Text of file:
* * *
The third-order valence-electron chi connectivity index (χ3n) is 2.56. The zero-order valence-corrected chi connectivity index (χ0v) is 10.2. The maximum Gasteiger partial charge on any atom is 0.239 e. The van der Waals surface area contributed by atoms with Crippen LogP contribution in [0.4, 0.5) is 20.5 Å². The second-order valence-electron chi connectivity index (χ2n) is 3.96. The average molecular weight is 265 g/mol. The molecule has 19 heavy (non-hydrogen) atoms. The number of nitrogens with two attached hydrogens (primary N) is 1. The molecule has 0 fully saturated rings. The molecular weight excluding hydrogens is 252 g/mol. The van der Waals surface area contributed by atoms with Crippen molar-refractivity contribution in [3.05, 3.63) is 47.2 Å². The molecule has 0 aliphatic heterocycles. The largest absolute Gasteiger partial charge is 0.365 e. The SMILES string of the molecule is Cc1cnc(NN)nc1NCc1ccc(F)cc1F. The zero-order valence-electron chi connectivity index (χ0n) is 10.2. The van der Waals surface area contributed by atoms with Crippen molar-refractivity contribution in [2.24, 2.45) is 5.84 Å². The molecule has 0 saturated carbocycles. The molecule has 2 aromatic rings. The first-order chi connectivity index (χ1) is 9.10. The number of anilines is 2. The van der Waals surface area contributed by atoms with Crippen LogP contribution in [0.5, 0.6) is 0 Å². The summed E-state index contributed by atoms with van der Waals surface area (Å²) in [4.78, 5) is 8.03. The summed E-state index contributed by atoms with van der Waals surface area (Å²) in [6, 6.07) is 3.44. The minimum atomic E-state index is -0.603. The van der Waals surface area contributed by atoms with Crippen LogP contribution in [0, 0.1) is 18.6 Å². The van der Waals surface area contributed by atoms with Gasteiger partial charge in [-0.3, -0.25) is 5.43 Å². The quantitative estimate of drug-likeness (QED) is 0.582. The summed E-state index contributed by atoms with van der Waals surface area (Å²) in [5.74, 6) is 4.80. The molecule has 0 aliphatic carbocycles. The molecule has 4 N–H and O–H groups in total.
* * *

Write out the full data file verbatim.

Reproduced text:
The third-order valence-electron chi connectivity index (χ3n) is 2.56. The zero-order valence-corrected chi connectivity index (χ0v) is 10.2. The maximum Gasteiger partial charge on any atom is 0.239 e. The van der Waals surface area contributed by atoms with Crippen LogP contribution in [0.4, 0.5) is 20.5 Å². The second-order valence-electron chi connectivity index (χ2n) is 3.96. The average molecular weight is 265 g/mol. The molecule has 19 heavy (non-hydrogen) atoms. The number of nitrogens with two attached hydrogens (primary N) is 1. The molecule has 0 fully saturated rings. The molecular weight excluding hydrogens is 252 g/mol. The van der Waals surface area contributed by atoms with Crippen molar-refractivity contribution in [3.05, 3.63) is 47.2 Å². The molecule has 0 aliphatic heterocycles. The largest absolute Gasteiger partial charge is 0.365 e. The SMILES string of the molecule is Cc1cnc(NN)nc1NCc1ccc(F)cc1F. The zero-order valence-electron chi connectivity index (χ0n) is 10.2. The van der Waals surface area contributed by atoms with Crippen molar-refractivity contribution in [2.24, 2.45) is 5.84 Å². The molecule has 0 saturated carbocycles. The molecule has 2 aromatic rings. The first-order chi connectivity index (χ1) is 9.10. The number of anilines is 2. The van der Waals surface area contributed by atoms with Crippen LogP contribution in [0.5, 0.6) is 0 Å². The summed E-state index contributed by atoms with van der Waals surface area (Å²) in [4.78, 5) is 8.03. The summed E-state index contributed by atoms with van der Waals surface area (Å²) in [6, 6.07) is 3.44. The minimum atomic E-state index is -0.603. The van der Waals surface area contributed by atoms with Crippen LogP contribution in [0, 0.1) is 18.6 Å². The van der Waals surface area contributed by atoms with Gasteiger partial charge in [-0.3, -0.25) is 5.43 Å². The quantitative estimate of drug-likeness (QED) is 0.582. The summed E-state index contributed by atoms with van der Waals surface area (Å²) in [5.74, 6) is 4.80. The molecule has 0 aliphatic carbocycles. The molecule has 4 N–H and O–H groups in total.